Jennifer Quist’s novel, Sistering, was just published, and it’s already buzzing with great reviews and suggestions that it’s a contender for the Leacock Award for Humour. This the second novel by Quist, whose first book, which won her an Alberta Lieutenant Governor’s Emerging Artist Award, was longlisted for the 2015 International IMPAC Dublin Literary Award and was a finalist for a 2013 Whitney Award. Sistering is the story of five admirable but slightly deranged sisters, each with her own peculiar morbid fascinations, and while it’s funny—”a romp,” as the cover says—it’s also part a genre less inclined toward hilarity: the family saga.
In this guest post, Quist breaks down what the family saga is all about. We’ve also made a list of some of our favourites here.
Complaining about being sorted into categories by booksellers, libraries, and anyone else has become the trite stuff of clunky interviews where authors desperately explain how their books are so much more than their labels. Categories are hated but necessary. Little orients an idly-browsing reader to a new literary find like a good label. That’s a good label—all categories are not equally meaningful. Some may be too vast and diverse to be useful. For instance, what, exactly, is a “family saga?”
Strictly speaking, it’s hard to find a story without a family. Family themes are universal themes and the “family” in family saga doesn’t tell us much about what sets a book apart. All My Puny Sorrows is a family saga. But so is The Orenda. And then, so is Anne of Green Gables.
The “saga” part of the label is slightly more telling, landing heavily with its dictionary-orthodox meaning, signalling a long, intricate story ahead. Sure enough, most of the books named in “Best of Family Saga” lists on Amazon and Goodreads would be perfect for pressing flowers. Somewhere near the top of every list is Australian author Colleen McCullough’s The Thorn Birds, weighing in at over 700 pages. It makes the label “family saga” daunting for readers not looking for a serious, lengthy commitment. Long books aren’t the rule in family saga but complex, intergenerational stories with big, fecund casts of characters tend to run up a word count.
Reading “Best of Family Saga” lists I noticed something else. The majority of writers on them are women. It’s nothing like the Everyone-But-Nicholas-Sparks saturation level women enjoy in romance writing but it is a trend. Women dominating literary lists is overdue. It’s a good thing. And it would be an even better thing if more men could resist the impulse to tip-toe backwards away from spaces—and book categories—where women might be more masterful than them.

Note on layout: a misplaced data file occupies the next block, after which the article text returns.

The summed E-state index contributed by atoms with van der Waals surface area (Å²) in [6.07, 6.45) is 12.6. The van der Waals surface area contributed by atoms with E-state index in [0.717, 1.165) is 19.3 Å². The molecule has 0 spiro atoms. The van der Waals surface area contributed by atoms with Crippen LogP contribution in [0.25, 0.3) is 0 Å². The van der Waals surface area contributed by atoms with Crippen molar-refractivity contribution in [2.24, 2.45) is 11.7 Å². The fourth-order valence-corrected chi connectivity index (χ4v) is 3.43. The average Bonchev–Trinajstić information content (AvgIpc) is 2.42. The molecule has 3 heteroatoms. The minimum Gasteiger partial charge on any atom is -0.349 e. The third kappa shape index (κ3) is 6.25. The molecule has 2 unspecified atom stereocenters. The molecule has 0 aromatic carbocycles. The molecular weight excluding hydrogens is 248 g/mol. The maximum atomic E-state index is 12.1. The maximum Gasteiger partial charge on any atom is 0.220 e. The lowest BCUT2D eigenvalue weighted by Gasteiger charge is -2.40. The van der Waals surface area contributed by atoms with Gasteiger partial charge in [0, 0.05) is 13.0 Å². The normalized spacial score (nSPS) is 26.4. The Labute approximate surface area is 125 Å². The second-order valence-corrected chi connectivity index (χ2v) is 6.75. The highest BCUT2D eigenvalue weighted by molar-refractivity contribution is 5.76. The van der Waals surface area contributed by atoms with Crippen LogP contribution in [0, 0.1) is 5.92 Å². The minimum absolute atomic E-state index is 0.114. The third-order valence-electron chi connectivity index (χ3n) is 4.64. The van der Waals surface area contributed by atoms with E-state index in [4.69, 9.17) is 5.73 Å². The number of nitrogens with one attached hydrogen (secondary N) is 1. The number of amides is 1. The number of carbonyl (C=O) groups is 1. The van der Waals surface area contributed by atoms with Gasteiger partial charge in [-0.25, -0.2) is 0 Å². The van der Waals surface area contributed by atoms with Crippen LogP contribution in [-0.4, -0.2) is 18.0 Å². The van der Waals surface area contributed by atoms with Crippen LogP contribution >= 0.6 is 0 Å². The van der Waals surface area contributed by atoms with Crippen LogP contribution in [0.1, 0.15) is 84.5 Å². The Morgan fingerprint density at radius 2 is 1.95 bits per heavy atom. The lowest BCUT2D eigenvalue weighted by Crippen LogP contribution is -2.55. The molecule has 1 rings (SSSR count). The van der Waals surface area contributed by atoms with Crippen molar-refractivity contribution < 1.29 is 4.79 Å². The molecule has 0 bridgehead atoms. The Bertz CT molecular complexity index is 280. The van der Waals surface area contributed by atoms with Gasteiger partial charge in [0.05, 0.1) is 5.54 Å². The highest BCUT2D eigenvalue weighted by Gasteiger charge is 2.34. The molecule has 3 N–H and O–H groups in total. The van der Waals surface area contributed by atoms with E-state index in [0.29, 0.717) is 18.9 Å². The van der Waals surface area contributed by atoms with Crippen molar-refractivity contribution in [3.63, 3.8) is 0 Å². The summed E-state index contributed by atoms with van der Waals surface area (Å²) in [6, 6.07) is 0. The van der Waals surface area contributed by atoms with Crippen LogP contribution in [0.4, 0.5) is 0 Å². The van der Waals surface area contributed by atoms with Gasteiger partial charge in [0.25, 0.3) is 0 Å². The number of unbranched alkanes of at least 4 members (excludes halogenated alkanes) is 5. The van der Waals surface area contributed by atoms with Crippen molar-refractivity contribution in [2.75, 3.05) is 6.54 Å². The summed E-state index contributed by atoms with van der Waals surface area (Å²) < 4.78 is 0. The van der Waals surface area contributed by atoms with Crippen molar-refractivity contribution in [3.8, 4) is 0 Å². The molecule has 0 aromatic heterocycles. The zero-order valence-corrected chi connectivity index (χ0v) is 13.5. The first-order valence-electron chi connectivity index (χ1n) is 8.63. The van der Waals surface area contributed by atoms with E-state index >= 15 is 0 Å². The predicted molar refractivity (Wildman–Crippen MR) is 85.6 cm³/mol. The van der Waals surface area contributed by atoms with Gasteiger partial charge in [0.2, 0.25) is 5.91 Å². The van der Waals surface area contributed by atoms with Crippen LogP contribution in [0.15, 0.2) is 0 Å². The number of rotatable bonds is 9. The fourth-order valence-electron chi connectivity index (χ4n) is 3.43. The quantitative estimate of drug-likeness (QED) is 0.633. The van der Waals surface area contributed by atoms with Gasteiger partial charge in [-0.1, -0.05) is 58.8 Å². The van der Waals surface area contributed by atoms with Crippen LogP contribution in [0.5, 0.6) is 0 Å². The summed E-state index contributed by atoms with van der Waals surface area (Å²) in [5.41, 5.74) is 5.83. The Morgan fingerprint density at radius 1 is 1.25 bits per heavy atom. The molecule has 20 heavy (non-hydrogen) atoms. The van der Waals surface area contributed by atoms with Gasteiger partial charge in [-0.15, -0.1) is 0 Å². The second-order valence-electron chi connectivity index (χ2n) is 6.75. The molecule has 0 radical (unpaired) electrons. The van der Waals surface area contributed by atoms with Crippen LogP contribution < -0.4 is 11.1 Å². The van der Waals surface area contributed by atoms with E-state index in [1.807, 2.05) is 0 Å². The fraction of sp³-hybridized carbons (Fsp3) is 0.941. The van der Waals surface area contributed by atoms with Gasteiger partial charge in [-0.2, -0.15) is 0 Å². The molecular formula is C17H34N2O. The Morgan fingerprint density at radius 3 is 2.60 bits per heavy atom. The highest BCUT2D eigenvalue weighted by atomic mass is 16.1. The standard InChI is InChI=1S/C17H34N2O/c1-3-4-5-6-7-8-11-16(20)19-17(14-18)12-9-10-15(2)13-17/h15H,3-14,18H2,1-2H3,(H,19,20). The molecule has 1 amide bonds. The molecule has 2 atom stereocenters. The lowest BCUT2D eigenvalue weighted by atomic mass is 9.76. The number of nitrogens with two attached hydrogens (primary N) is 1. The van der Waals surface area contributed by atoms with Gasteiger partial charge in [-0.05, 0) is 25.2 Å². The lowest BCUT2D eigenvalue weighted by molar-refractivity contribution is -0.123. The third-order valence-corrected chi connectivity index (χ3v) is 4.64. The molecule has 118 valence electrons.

Women can’t help but out-master men when it comes to harrowing, genuine stories about how families are made, stories of childbearing. Up until very recently, real-life stories of pregnancy, birth, and post-partum recovery have been stories of maternal and infant mortality. Family sagas are full of dead mothers and babies. That’s not a relic of a morbid female imagination. It’s the shadow under which women lived for most of human history. It’s part of the honesty of family saga.
Women can’t help but out-master men when it comes to harrowing, genuine stories about how families are made.
However, when it comes to honesty, there is one area where family sagas lose step with real-life reproduction. Most of the books mentioned here feature twins not only as characters but as plot devices. There are plenty of literary twins both inside and outside the Can-Lit family saga canon. Twins aren’t unicorns but in real families, generations often come and go without them. It was especially true in times and places without surgical suites and neonatal intensive care units to help twins survive to become viable, drama-capable people.
What does the family saga category have to offer readers who prefer short books, or who’re sceptical about convenient twins, or who want solid guarantees they won’t have to read some woman going on about gritty, tragic births? Why flag a book with a label like family saga when it could be alienating?
The strength of the family saga—if it’s a cohesive category at all—is its ability not to foster alienation but to temper it. Many family sagas unfold in settings considered “ethnic” by mainstream white North American Anglophone readers. They’re peopled with characters that would be classified by a certain North America government as “alien.” I once heard an author speak of writing family saga as inviting readers “into our kitchens.” It’s not just about food. It’s about being admitted into the daily lives of cultures other than our own. Reading family sagas is an act of empathy, a chance to skip the anthropological treatise and get right into the details of what it’s like to eat, sleep, marry, worship, suffer, and die as someone else. Its vast diversity is not what makes the category of family saga useless—not at all. Diversity is precisely what makes family saga worth its space on the shelf.
About Sistering: The second novel by award-winning novelist Jennifer Quist is a black comedy of birth, death, love, marriage, mothers-in-law—and five sassy sisters. When Suzanne’s role as the perfect daughter-in-law ends in a deadly accident, she panics, makes a monumentally bad decision, and upends her world. The bond with her sisters is the strongest force Suzanne knows, and it may be the one that can keep her from ruin. Quist’s new novel is a hilarious, spine-chilling, satisfying, and original. A romp.